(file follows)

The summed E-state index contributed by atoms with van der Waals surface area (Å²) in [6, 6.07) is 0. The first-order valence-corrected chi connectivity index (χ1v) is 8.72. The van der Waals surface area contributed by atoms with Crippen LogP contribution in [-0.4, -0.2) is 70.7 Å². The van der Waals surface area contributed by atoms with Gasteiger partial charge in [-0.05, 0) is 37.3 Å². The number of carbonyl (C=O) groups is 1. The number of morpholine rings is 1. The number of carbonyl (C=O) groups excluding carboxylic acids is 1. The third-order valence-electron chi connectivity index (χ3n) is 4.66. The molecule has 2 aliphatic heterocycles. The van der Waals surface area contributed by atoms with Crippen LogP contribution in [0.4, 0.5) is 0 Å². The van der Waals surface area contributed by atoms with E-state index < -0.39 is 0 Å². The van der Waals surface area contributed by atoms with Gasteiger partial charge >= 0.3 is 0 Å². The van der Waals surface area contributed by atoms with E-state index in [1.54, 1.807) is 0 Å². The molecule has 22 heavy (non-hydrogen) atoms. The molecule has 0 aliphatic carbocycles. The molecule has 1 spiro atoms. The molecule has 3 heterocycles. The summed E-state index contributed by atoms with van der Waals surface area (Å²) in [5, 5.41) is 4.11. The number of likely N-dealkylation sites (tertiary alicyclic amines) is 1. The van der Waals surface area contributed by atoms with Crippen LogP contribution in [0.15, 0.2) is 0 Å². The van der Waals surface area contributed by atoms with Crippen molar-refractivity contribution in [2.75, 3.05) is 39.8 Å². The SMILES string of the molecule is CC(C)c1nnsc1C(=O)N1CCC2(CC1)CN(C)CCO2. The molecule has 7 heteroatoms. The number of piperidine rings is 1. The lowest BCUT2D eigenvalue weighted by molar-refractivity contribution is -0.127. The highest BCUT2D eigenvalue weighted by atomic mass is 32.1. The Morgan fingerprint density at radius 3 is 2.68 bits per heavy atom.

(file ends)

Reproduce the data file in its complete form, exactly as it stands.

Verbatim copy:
The summed E-state index contributed by atoms with van der Waals surface area (Å²) in [6, 6.07) is 0. The first-order valence-corrected chi connectivity index (χ1v) is 8.72. The van der Waals surface area contributed by atoms with Crippen LogP contribution in [-0.4, -0.2) is 70.7 Å². The van der Waals surface area contributed by atoms with Gasteiger partial charge in [-0.05, 0) is 37.3 Å². The number of carbonyl (C=O) groups is 1. The number of morpholine rings is 1. The number of carbonyl (C=O) groups excluding carboxylic acids is 1. The third-order valence-electron chi connectivity index (χ3n) is 4.66. The molecule has 2 aliphatic heterocycles. The van der Waals surface area contributed by atoms with Crippen LogP contribution in [0.4, 0.5) is 0 Å². The van der Waals surface area contributed by atoms with E-state index < -0.39 is 0 Å². The van der Waals surface area contributed by atoms with Gasteiger partial charge >= 0.3 is 0 Å². The van der Waals surface area contributed by atoms with E-state index in [1.54, 1.807) is 0 Å². The molecule has 22 heavy (non-hydrogen) atoms. The molecule has 0 aliphatic carbocycles. The molecule has 1 spiro atoms. The molecule has 3 heterocycles. The summed E-state index contributed by atoms with van der Waals surface area (Å²) in [5, 5.41) is 4.11. The number of likely N-dealkylation sites (tertiary alicyclic amines) is 1. The van der Waals surface area contributed by atoms with Crippen LogP contribution in [0.15, 0.2) is 0 Å². The van der Waals surface area contributed by atoms with Crippen molar-refractivity contribution in [2.75, 3.05) is 39.8 Å². The SMILES string of the molecule is CC(C)c1nnsc1C(=O)N1CCC2(CC1)CN(C)CCO2. The molecule has 7 heteroatoms. The number of piperidine rings is 1. The lowest BCUT2D eigenvalue weighted by molar-refractivity contribution is -0.127. The highest BCUT2D eigenvalue weighted by atomic mass is 32.1. The Morgan fingerprint density at radius 3 is 2.68 bits per heavy atom.